Buy to let investors’ legal challenge against tax hike blocked
A legal challenge from private landlords to block incoming changes on mortgage tax relief has been rejected by London’s High Court.
The case, brought forward by landlord lobby group ‘Axe the Tenant Tax’, and represented by Cherie Blair QC (known professionally as Cherie Booth), aimed to overturn incoming tax rules, which will prevent landlords from claiming higher rate tax relief on their mortgage interest payments in a move that’s being phased in from April 2017.
Axe the Tenant Tax argues that the rule change denies individual landlords the same rights as businesses, which are only taxed on the profit they make, and not their turnover. Landlords who operate through limited companies will continue to be able to claim mortgage relief as a business expense after the changes.
The group claimed the new rules are “unfair and unlawful”, and requested a full judicial hearing. Ms Blair, whose family is reported to have a 37 property rental portfolio, described the proposed rules as “manifestly unfair”.
But Justice Dingemans dismissed the challenge, ruling it “arguable”.
Following the hearing, Mrs Blair said: “The Court’s decision that our clients’ legal challenge should not proceed is very disappointing. We know the case has been supported and followed with interest by a large number of individual landlords. Many of these landlords now face challenging times ahead.” If you a landlord and want to know your options and how you might be affected, read our piece How to move on from buy to let.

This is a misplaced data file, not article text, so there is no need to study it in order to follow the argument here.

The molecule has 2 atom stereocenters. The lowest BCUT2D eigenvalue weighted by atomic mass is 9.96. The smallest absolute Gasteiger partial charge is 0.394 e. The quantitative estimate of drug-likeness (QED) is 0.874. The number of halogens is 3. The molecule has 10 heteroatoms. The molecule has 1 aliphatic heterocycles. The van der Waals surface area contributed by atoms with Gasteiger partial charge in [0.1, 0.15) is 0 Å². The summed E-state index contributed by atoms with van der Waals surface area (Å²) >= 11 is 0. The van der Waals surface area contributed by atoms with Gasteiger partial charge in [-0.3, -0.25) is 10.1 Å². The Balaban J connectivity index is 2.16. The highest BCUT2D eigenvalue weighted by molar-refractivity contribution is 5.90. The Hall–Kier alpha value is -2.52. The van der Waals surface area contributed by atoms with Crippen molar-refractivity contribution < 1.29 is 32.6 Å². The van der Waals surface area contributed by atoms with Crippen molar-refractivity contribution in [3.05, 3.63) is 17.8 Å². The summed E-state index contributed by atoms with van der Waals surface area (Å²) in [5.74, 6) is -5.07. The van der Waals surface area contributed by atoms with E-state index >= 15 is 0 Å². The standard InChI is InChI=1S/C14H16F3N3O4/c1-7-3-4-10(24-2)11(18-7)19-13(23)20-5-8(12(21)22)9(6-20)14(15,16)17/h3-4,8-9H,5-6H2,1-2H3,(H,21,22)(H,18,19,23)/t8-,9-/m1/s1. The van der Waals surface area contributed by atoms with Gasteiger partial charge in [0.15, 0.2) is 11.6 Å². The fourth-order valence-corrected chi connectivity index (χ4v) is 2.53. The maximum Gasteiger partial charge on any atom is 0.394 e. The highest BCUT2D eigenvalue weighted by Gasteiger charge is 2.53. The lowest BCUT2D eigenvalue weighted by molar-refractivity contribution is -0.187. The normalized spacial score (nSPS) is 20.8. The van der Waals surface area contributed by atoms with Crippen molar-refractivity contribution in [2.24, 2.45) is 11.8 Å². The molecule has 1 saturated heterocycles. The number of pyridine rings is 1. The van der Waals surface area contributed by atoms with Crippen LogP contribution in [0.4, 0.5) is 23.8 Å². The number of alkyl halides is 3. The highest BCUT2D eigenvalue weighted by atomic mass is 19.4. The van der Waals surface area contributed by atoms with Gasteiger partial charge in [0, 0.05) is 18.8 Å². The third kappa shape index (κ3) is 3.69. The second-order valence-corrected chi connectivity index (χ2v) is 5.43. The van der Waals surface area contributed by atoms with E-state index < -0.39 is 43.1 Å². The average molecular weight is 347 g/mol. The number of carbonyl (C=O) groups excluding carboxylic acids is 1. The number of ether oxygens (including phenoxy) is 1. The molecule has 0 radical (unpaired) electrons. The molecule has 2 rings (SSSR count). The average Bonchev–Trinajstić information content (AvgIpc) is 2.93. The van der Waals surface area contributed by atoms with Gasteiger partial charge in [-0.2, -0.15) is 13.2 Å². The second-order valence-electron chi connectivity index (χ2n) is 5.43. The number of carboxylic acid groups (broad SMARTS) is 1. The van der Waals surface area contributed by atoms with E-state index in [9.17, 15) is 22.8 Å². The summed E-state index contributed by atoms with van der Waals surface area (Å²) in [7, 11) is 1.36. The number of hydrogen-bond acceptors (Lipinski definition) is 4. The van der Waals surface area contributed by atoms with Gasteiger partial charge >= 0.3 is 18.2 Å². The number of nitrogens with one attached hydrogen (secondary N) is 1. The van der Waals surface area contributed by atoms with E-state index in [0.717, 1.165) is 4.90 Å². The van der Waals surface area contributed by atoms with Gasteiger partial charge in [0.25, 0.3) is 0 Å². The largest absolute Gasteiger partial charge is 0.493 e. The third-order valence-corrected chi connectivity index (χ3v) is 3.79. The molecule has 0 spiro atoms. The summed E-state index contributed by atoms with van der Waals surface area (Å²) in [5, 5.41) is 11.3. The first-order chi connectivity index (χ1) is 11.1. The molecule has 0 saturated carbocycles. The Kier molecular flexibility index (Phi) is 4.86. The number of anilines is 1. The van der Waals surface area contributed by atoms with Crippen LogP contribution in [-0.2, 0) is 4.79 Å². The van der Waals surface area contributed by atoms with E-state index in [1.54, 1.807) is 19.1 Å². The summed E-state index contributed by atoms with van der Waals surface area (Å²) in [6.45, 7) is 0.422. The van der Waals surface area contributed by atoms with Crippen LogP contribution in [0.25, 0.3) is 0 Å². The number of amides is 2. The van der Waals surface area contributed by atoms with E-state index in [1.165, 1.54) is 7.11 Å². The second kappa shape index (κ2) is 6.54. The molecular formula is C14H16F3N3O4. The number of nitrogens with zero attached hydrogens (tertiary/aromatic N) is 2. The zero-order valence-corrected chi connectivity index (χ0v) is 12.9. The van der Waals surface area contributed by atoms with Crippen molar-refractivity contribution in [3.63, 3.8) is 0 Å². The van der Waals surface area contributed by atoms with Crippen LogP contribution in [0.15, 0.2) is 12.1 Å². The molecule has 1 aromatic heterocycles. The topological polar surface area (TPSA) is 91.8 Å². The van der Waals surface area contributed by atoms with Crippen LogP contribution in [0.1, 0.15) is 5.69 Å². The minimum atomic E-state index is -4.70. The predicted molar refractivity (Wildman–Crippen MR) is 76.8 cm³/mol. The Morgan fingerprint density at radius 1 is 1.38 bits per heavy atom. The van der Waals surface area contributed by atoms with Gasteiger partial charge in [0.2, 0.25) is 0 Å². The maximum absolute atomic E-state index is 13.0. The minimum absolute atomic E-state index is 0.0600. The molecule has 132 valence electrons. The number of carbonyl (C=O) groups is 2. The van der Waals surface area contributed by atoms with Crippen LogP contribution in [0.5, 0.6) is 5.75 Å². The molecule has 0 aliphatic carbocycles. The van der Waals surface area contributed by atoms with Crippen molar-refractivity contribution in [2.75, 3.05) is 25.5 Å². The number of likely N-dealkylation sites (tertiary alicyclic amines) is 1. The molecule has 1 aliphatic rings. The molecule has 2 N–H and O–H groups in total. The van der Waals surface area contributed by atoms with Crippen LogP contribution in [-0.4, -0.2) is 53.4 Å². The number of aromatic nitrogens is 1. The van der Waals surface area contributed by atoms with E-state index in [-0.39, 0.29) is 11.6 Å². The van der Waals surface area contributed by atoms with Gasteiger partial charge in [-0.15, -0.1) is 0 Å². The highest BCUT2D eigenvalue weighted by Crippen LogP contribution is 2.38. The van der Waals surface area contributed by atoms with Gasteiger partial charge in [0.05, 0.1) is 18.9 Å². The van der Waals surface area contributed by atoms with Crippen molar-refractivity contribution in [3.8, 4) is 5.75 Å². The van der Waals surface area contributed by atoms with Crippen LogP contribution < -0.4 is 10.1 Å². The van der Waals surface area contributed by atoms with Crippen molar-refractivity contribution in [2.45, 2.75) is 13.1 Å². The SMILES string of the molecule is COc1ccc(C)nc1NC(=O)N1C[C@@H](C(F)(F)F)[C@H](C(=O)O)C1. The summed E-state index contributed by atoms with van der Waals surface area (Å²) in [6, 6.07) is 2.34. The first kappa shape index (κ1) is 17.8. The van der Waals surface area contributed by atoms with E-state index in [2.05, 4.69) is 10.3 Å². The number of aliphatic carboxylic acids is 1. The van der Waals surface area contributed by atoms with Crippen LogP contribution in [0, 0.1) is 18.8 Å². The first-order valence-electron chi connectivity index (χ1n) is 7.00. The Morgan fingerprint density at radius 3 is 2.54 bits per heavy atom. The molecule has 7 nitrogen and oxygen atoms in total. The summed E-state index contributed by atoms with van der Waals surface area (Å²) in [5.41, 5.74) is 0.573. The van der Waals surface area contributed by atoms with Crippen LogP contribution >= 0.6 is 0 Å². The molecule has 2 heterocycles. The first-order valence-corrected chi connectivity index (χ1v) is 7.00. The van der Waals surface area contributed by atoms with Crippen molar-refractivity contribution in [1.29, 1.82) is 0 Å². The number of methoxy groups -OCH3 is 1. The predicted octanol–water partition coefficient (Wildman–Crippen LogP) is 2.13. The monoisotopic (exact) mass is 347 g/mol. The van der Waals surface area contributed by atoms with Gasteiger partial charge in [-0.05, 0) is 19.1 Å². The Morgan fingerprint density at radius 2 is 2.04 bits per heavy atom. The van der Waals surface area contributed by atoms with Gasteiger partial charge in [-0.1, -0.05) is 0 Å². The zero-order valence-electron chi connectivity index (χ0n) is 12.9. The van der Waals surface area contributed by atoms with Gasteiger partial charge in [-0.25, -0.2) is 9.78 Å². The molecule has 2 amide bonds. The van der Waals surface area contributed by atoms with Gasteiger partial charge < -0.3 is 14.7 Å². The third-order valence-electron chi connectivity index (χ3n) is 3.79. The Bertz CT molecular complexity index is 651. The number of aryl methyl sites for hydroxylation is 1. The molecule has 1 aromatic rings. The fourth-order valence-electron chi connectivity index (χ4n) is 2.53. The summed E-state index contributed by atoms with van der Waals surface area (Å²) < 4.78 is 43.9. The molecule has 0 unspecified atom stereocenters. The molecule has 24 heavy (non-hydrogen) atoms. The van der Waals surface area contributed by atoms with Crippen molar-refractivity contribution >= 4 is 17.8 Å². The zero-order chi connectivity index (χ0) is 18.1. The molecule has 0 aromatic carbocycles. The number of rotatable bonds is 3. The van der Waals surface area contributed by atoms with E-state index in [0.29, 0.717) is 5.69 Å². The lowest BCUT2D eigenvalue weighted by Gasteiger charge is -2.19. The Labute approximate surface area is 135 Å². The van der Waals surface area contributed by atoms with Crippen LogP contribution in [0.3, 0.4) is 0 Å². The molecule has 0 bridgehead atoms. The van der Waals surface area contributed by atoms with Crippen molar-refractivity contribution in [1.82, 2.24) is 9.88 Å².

Axe the Tenant Tax vows to continue its petition against the new mortgage tax relief rules. It has seven days to appeal the Court’s decision.
Mrs Blair added: “From the outset, the legal process was just one aspect of our clients’ fight against this unfair measure. Together with their impressive and growing coalition, they will continue to engage with the Government, and the legal team wishes them every success.”
The catch-all term applied to investors who buy properties with the sole intention of letting them to tenants rather than living in them themselves, with the proceeds from the let usually used for the repayment of the mortgage. Buy-to-let investors have to take out specialised mortgages that carry higher interest rates and require a much bigger deposit than a standard mortgage. Other expenditure can include legal fees, income tax (on the rental profits you make), capital gains tax (if you sell the property) and “void” periods when the property is unlet.